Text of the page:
You’ll also want to use a UV sterilizer in your pond, which helps keep algae levels under control. In addition, installing an aeration pump will help keep the water oxygenated. Well-oxygenated water is critical if you have fish that prefer to stay at the bottom of the pond, and freshwater is a general need for all fish species.

Given the large amount of waste produced by both fish species, you’ll need to do regular water changes to keep ammonia levels at bay. We recommend doing a 25% water change every two weeks to maintain high water quality. These are hardy fish, but they’ll still require clean water to thrive! If you’re ever in doubt, do a quick water test to ensure that all water parameters are in check.

Temperature Control Is Key

Temperature in front of an aquarium

Koi are cold-water fish and can tolerate cooler waters ranging from 34 degrees to 90 degrees Fahrenheit. In contrast, goldfish prefer warm water with a temperature range between 65 to 75 degrees Fahrenheit. What this means for someone intending to house koi and goldfish together is that although kois can tolerate cool aquarium water, you’ll need to keep the water temperature on the warmer side to accommodate the goldfish.

Install a pond heater and set the temperature somewhere between 70 and 75 degrees Fahrenheit. This will keep your goldfish happy while still allowing the koi to thrive. As a bonus, you’ll be able to enjoy your outdoor pond even during the cold winter months when all the other ponds are covered in ice.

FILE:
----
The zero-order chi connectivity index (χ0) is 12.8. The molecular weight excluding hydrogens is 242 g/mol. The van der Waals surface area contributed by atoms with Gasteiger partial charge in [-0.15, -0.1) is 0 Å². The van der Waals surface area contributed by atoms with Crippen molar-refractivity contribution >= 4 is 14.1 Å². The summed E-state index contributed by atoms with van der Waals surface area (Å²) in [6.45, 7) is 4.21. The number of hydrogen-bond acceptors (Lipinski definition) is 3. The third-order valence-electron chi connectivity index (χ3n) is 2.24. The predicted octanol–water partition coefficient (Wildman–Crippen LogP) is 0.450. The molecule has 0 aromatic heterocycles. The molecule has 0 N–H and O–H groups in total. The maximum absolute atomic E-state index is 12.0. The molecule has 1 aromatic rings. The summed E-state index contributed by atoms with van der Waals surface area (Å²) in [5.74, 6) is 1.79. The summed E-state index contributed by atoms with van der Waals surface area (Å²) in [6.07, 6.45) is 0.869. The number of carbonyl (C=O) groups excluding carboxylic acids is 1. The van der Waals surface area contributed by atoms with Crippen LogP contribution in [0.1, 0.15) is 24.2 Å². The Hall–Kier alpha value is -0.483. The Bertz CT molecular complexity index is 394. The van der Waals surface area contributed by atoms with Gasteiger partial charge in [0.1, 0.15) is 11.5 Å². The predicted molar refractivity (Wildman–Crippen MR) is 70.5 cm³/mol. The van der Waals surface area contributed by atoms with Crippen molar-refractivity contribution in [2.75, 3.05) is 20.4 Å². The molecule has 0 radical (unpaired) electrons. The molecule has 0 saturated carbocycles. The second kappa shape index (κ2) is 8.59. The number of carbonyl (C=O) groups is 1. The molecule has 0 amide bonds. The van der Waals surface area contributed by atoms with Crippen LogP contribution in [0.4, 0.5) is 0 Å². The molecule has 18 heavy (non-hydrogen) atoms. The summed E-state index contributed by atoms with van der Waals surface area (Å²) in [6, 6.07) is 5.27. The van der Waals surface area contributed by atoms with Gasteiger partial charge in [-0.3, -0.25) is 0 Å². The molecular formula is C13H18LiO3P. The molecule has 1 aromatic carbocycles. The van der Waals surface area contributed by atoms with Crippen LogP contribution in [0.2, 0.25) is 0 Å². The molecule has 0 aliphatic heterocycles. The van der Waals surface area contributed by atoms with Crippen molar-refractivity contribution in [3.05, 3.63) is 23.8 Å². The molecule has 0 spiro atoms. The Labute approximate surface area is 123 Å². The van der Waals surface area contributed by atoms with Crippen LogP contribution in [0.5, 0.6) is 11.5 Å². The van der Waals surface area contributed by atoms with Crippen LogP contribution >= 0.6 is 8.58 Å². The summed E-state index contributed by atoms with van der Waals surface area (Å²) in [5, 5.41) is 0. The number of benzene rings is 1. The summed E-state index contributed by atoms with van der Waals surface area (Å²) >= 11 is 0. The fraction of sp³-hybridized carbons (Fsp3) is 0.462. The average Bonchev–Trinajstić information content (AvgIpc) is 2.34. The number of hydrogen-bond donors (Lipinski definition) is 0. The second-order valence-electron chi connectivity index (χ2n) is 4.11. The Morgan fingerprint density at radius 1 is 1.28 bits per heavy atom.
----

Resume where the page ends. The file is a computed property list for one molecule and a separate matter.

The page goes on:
One thing to keep in mind is that keeping a large pond heated is a costly affair for many people. You have to worry about the initial investment of a pond heater, and you’ll also need to factor in the cost of running it. If this is the case, you might want to consider keeping your goldfish in a separate tank indoors, where it’s easier to control the water temperature.

Introduce Live Plants

If you thought live plants were just for fish bowls, think again! Adding plants to your pond is a great way to help keep the water clean and provide both koi and goldfish with some shelter. We recommend using hardy plants that can tolerate being close to fish. Good options include the water hyacinth, irises, cattails, and rushes.

Water Hyacinth (Eichhornia crassipes)
Image Source: Wikimedia Commons

Plants help keep the water clean by absorbing excess nutrients, but they also do a great job replicating koi and goldfish’s natural habitats. These fish would typically spend their time swimming among plants in the wild, so adding plants to your pond will help create a more natural environment for them.

Suffice to say; all this will also elevate the aesthetic appeal of your pond. Picture this – fish in a variety of colors swimming among gorgeous plants. It’s sure to be a showstopper!

Provide A Good Quality Diet